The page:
Planning Basics: Weekly Planning for Daily Peace


Daily planning will take less time if we take some time each week to zoom out and look ahead at what’s coming our way.

I’ve struggled with what exactly is important in a weekly review because it always seems to take so much time and I’m often still stressed at the end of it.

In this post I’ll share what’s working for me at the moment.

First, it’s important to realize that the piles of papers, the incoming email, the requests from others, and the interruptions are not the most important things for us to be working on.

Some of it is very important, but the most important stuff will never come as an email or as an ad or as a reminder, except perhaps as a flash of guilt when we’re already feeling overwhelmed.

We have to take the time to think about our deepest values and remind ourselves of what’s most important while at the same time keeping all the other balls more or less in the air.

That’s what weekly planning is for.

Most of the tasks we do each week are routine. Even if you’ve never thought much about your routines, most of the actions humans take are done almost without thinking.

However orderly or scattered we are somehow we get things done the way our lives are structured right now. Don’t try to change all that all at once. You’re doing okay the way you are!

Weekly planning is for those things that are weighing on your mind and that you won’t be reminded of during the week. It’s great to have a cleaning routine, but if you don’t, don’t put all your cleaning tasks on your weekly planning lists. The dirty floors will remind you that you’d like to vacuum.

The reason for this is that if I have a weekly list that requires me to do more than five tasks a day I feel overwhelmed. There actually is more time in the day than for just five tasks, but when the list is too long things get lost in the pile and I want to throw in the towel.

That said, a great task to put on your weekly to do list is to brainstorm better routines that fit your lifestyle – just don’t try to make more than one major change a week!

My Weekly Planning Checklist

1. Start a Mind Dump list with three columns for high, middle, and lower priority. Anything related to the most important people and projects in your life go on the high-priority list as well as anything important that’s due this week.

2. Review the week you just had: your journal, your calendar, and your daily schedule, if you have it. While you review ask yourself what worked and what didn’t so you can answer the next question:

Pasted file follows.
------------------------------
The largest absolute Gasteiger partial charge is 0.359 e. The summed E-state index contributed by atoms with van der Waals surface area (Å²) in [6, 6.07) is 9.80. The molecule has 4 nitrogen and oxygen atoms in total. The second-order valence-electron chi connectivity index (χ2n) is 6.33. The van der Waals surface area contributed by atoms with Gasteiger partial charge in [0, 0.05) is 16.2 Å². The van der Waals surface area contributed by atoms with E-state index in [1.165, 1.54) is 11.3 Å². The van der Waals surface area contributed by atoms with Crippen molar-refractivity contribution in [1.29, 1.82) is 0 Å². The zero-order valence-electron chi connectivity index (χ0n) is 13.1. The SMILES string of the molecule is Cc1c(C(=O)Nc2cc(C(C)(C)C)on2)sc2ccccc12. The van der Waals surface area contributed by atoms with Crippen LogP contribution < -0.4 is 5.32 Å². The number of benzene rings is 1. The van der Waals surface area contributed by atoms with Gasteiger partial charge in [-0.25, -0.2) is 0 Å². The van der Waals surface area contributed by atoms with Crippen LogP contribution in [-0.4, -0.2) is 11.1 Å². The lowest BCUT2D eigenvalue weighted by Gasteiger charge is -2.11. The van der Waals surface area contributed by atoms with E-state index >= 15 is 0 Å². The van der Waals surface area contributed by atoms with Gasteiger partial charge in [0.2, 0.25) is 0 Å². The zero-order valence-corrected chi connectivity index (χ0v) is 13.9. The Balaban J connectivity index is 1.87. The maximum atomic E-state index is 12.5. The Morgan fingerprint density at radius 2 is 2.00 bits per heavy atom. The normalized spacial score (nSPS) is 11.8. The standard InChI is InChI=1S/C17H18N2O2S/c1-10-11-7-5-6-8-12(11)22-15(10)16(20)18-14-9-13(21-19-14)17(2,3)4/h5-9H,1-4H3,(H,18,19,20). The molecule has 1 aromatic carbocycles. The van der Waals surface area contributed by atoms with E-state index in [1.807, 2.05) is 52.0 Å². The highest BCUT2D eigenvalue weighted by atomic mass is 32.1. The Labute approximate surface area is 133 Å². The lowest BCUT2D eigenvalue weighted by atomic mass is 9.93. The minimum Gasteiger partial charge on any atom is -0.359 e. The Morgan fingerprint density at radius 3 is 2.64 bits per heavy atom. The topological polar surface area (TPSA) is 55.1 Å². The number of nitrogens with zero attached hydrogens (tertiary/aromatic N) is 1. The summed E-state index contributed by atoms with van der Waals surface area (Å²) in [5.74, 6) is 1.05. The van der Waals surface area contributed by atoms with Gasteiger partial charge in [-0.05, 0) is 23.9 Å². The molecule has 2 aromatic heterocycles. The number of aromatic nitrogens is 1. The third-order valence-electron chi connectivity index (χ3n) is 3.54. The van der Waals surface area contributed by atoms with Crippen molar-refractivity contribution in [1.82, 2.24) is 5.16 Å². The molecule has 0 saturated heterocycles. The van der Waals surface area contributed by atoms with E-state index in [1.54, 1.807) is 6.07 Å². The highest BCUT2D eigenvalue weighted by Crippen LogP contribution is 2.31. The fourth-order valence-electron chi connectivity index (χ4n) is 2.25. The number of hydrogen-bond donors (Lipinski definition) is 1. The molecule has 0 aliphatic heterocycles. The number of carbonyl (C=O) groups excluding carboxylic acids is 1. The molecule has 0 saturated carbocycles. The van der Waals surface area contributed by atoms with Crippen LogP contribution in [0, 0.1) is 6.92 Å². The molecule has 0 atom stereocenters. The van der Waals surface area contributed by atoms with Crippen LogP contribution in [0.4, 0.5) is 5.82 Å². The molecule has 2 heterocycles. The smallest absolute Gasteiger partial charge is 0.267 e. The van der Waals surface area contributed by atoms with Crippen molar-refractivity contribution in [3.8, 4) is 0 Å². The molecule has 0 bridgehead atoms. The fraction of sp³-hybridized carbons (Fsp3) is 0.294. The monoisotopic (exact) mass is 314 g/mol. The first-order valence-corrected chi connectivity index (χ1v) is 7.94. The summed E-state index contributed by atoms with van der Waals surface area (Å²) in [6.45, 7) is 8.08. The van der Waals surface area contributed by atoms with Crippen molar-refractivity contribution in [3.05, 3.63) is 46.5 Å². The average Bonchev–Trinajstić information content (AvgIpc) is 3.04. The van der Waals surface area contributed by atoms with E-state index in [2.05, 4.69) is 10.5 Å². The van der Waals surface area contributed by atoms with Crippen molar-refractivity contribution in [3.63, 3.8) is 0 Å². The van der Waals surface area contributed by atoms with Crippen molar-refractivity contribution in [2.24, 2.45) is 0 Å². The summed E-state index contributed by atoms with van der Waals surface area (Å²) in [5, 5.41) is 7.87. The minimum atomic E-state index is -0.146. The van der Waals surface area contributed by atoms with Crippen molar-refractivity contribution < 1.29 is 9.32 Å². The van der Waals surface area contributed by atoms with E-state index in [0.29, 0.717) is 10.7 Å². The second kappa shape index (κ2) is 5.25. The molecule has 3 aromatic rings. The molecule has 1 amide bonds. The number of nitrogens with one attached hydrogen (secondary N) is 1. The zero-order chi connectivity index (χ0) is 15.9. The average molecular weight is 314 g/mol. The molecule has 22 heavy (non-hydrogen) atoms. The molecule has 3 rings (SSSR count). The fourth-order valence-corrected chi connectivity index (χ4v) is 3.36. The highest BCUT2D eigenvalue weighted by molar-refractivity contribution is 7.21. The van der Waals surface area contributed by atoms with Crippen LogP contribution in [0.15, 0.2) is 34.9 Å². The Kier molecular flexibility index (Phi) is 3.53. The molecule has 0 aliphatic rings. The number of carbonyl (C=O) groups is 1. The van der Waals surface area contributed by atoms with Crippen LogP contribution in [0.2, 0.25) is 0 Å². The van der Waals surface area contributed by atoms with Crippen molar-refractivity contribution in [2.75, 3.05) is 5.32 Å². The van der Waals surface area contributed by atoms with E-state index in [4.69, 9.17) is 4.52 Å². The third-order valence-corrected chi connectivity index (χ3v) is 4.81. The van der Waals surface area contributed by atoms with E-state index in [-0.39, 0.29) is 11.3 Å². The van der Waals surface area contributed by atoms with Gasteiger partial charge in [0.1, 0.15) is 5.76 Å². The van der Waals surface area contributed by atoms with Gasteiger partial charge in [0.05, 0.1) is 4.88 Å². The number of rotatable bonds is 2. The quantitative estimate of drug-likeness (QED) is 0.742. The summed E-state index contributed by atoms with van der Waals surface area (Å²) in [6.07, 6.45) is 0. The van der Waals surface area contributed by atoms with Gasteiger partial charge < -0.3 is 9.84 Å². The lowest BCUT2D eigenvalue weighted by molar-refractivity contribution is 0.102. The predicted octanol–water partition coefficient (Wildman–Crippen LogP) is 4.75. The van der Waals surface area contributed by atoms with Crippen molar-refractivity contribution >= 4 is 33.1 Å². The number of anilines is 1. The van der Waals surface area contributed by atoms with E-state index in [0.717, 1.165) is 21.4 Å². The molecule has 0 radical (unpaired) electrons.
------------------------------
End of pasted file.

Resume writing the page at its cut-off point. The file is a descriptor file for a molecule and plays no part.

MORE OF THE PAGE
3. What do I want for the coming week? What’s most important? Jot some notes down and keep it in mind as you . . .

4. Quickly sort through your papers and incoming stuff into one of three piles according to priority: high, middle, and lower.  Be sure to sort through your “mid-priority” pile that you made earlier in the week or from your planning session last week.  Remember, you’ll be looking at the mid-priority pile again next week, so everything that can wait a week is safe here, even if it is important for later.

5. Look at the next two weeks on your calendar and visualize what you will need in order to be prepared for each day. Write down any task that is best done more than a day in advance on your “high priority” Mind Dump list.

For example, if guests are coming in 10 days I like to know what I’m cooking in time for my weekly shopping trip, so I’ll write “decide meal for Smith visit” as something that should be done this week. Little things like this save a great deal of stress!

6. Break larger tasks into smaller bits.  Look at your high-priority pile and Mind Dump list.  For every larger or unclear item, decide on just the next step or two and write those down on your high-priority Mind Dump list.

After these six steps you now have a prioritized to-do list and a few piles and lists that can wait another week. Congratulations! Most of the great stack of things waiting for you to do something about should now be neatly piled up in stacks that can be tucked away and off your mind for all of this week!

If you’re like me, however, the high-priority list is still overwhelming. At this point I often find it helpful to take a break and get some perspective before deciding which of my high-priority tasks I will commit to tackling this week.

Roughly Schedule the Week

1. Review your high-priority to do list and mark with a left-arrow those tasks which would best be done this week. Be selective – you want to set yourself up for success!